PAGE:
Alternatively, a company can suffer negative repercussions for not addressing socially responsible issues. When a company’s value depends on its employees and its reputation, the lines between social reporting and financial reporting become blurred.Failures in social reporting could adversely affect the company.
For instance, Nike suffered greatly from the negative publicity concerning the pay and abusive work conditions of workers in Asia who make its athletic shoes. As a result, Nike decided to invest in improving its reputation.Shell suffered from publicity linking the company to human rights abuses in Nigeria, and Exxon was vilified following the Valdez oil spill in Alaska.While it is difficult to pinpoint the economic effect, certainly Shell turned itself around and is now perceived as a world leader in social reporting.
…International reputation analysts at Echo Research tracked 426 businesses, national and on-line articles during 2000 and interviewed 30 leading opinion formers in the UK, USA, France, Germany, Japan and Australia to produce 'Echo's International CSR 2000 Report'.
Globally From 122 companies named as 'best practice' leaders
%share of all mentions
UK From 40 companies named as 'best practice' leaders
%share of all mentions
The Body Shop
The Body Shop
Robert Bosch Foundation
B & Q
Echo's research shows that:
-Global organizations attract the most recognition for best practice in the CSR arena, and see it as a license to operate in a competitive society. However, the UK, and Europe in general, appear to be driven by avoiding regulation, while the USA has a long tradition of philanthropy in the US. -Social welfare is much more developed in Europe than in the US. In the UK, the emphasis was not just on philanthropy, but rather on engaging in a two-way dialogue. In France, there were concerns about CSR being a substitute for social services. In Germany, the environmental aspects of sustainability were emphasized as much as social ones.
"CSR's time has come, and it is not just a management fad. Our research shows that the key benefits of CSR for companies are in employee retention and helping organizations through dialogue and engagement with their key stakeholders. This enables companies to win better alignment with their markets and customers in the long run, and help stem the growing tide of confrontation." - Sandra Macleod, Chief Executive of Echo Research… Certain companies were described as having a notable record for and commitment to corporate social responsibility and were also covered positively in the media. The resulting integrated analysis shows, globally and in the UK, from left to right in the tables below 1. the leading companies 2. quality ratings in the media (from 0-100, with the neutral rating being 50) 3. frequency with which companies appeared in the media analysed 4. qualitative comments from the interviewees…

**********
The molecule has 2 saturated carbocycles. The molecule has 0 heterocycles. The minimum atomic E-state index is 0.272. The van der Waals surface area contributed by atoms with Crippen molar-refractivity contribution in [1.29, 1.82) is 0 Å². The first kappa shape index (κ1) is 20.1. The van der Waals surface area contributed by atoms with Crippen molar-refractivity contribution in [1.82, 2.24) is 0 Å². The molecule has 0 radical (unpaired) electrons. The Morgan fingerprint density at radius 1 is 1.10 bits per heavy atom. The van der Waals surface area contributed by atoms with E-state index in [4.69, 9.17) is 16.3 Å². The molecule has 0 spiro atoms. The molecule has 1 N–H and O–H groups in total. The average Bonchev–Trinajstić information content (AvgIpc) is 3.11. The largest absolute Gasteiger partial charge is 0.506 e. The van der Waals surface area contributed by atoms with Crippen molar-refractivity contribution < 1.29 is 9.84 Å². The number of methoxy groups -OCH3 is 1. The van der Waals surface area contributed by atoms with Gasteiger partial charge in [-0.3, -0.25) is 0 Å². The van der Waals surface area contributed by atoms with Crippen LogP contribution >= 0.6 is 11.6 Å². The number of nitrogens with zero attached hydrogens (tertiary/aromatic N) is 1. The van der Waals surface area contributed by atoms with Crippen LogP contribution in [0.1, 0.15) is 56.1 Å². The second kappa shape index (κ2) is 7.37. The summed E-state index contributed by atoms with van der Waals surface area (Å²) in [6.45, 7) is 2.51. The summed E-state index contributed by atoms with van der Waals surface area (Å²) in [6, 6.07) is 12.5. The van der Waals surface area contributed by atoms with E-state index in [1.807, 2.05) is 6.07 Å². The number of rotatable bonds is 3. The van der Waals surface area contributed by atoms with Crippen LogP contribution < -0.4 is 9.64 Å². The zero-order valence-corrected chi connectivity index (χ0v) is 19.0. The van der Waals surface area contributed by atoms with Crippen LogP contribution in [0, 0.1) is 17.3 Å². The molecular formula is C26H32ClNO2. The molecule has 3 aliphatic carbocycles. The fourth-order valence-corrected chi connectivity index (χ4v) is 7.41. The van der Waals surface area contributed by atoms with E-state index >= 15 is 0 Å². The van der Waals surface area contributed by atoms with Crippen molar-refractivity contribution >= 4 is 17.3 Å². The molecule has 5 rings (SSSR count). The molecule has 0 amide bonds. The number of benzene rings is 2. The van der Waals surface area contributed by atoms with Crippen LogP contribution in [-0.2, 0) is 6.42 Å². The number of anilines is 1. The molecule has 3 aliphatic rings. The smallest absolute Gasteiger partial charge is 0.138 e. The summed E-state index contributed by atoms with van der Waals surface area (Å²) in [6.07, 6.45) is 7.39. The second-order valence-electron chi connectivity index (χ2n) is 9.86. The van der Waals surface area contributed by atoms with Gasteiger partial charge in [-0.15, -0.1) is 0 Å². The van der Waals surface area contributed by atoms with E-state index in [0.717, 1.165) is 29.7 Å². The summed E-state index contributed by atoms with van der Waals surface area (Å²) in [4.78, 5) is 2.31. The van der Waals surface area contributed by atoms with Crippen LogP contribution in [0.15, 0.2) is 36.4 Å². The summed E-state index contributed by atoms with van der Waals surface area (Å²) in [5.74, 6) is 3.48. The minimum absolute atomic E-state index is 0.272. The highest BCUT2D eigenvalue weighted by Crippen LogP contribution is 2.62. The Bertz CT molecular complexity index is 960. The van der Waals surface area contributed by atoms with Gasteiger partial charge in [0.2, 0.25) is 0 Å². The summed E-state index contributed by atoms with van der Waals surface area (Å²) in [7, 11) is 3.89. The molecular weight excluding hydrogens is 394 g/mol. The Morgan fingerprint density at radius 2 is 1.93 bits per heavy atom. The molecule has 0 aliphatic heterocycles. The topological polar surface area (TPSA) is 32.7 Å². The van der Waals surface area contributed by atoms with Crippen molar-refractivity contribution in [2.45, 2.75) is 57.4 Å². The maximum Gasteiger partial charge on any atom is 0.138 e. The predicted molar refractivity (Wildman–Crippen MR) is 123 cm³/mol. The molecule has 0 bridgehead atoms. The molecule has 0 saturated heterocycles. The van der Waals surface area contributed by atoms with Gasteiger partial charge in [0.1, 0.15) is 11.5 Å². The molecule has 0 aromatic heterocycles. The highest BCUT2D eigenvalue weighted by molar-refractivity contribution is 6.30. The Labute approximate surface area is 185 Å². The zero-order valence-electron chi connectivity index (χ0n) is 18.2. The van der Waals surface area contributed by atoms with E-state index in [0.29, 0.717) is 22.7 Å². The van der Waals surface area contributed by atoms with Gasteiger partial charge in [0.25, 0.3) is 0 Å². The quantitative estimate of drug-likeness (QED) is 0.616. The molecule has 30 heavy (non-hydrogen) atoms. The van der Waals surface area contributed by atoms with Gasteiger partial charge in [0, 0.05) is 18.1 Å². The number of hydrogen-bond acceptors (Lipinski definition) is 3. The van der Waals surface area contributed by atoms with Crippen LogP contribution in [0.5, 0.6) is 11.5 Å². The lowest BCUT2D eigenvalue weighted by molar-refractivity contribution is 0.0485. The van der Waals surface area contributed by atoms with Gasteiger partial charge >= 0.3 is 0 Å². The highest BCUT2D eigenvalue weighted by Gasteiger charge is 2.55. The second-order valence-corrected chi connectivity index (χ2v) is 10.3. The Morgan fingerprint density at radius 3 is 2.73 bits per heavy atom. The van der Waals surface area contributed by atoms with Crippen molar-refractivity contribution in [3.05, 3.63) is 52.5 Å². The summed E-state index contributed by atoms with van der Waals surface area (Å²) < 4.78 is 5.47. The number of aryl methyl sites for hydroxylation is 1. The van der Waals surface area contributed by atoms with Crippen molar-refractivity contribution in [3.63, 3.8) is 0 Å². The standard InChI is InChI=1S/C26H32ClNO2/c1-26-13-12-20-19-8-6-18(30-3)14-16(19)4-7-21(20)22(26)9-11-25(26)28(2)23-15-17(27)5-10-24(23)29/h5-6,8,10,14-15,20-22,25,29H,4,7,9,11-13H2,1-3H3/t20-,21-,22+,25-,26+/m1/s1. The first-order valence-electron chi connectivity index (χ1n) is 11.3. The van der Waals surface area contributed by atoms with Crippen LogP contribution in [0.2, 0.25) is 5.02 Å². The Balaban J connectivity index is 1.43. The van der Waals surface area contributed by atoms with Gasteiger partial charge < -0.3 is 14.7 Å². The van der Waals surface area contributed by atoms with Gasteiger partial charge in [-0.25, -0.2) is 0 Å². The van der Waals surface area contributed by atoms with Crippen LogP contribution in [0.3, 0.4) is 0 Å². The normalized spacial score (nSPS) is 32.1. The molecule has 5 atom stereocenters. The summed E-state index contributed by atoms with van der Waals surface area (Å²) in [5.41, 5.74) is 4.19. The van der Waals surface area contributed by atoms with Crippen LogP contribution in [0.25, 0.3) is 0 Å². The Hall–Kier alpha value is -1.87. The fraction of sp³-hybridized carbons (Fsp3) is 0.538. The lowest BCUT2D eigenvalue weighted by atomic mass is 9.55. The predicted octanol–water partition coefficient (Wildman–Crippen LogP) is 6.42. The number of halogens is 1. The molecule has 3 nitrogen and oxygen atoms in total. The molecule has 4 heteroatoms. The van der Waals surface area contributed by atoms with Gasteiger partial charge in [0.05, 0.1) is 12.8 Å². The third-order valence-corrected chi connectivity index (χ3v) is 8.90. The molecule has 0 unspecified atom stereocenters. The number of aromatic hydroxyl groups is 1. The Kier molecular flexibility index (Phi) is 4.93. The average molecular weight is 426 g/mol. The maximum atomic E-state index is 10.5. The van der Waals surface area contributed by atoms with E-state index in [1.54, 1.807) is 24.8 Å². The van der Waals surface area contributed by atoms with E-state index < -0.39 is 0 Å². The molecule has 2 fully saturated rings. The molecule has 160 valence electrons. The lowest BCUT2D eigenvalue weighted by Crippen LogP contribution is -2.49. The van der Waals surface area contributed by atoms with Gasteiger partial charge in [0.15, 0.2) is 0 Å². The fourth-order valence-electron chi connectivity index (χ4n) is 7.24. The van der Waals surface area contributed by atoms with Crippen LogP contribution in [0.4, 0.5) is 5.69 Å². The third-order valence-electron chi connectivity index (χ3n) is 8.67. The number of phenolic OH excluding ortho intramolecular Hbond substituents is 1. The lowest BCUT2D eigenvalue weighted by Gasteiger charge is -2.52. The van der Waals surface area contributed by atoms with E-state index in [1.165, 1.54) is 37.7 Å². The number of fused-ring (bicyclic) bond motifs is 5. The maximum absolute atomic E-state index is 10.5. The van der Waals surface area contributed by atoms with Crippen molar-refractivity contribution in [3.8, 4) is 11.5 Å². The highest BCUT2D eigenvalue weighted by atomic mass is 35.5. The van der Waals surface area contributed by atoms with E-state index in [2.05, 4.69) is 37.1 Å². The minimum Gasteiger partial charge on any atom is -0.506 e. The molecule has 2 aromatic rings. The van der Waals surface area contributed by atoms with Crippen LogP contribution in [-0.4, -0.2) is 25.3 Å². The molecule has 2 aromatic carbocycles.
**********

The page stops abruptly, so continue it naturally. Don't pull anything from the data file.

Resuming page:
Assessment (where available)
Extremely positive stance; pursues sustainable energy
Socially integrative, especially of young people
Pioneers - shamed others into following suit
Have CSR managers
Good reputation overall
Because Riboud (CEO) is highly committed
Robert Bosch Foundation
Via its excellent foundation
…The report concludes that careful research and analysis of the benefits on both sides of the equation are essential to ensure that companies and society derive the most out of CSR programs.
 John Elkington, Cannibals with Forks (London: Capstone, 1997).
 Examples: Ben & Jerry’s, Stonyfield Farm, Tom’s of Maine, Body Shop.
 PricewaterhouseCoopers, “Uncertain Times, Abundant Opportunities: 5th Annual Global CEO Survey,” in conjunction with the World Economic Forum, 2002, p. 17.
 In 1954, United Fruit was involved in the CIA-assisted overthrow of the Guatemalan government.
 As The Body Shop can attest from the public backlash it received.The company claimed that they had sourced its supply of babassu oil from the rainforest, when in fact it was produced commercially.This was in direct conflict with their “Trade Not Aid” program.
 This fact is demonstrated regularly by surveys by Environics.
“The Echo Group brings together market research, media analysis and communication planning to enable clients to monitor their reputation, brands, messages and image more perceptively, accurately and actively than ever before.”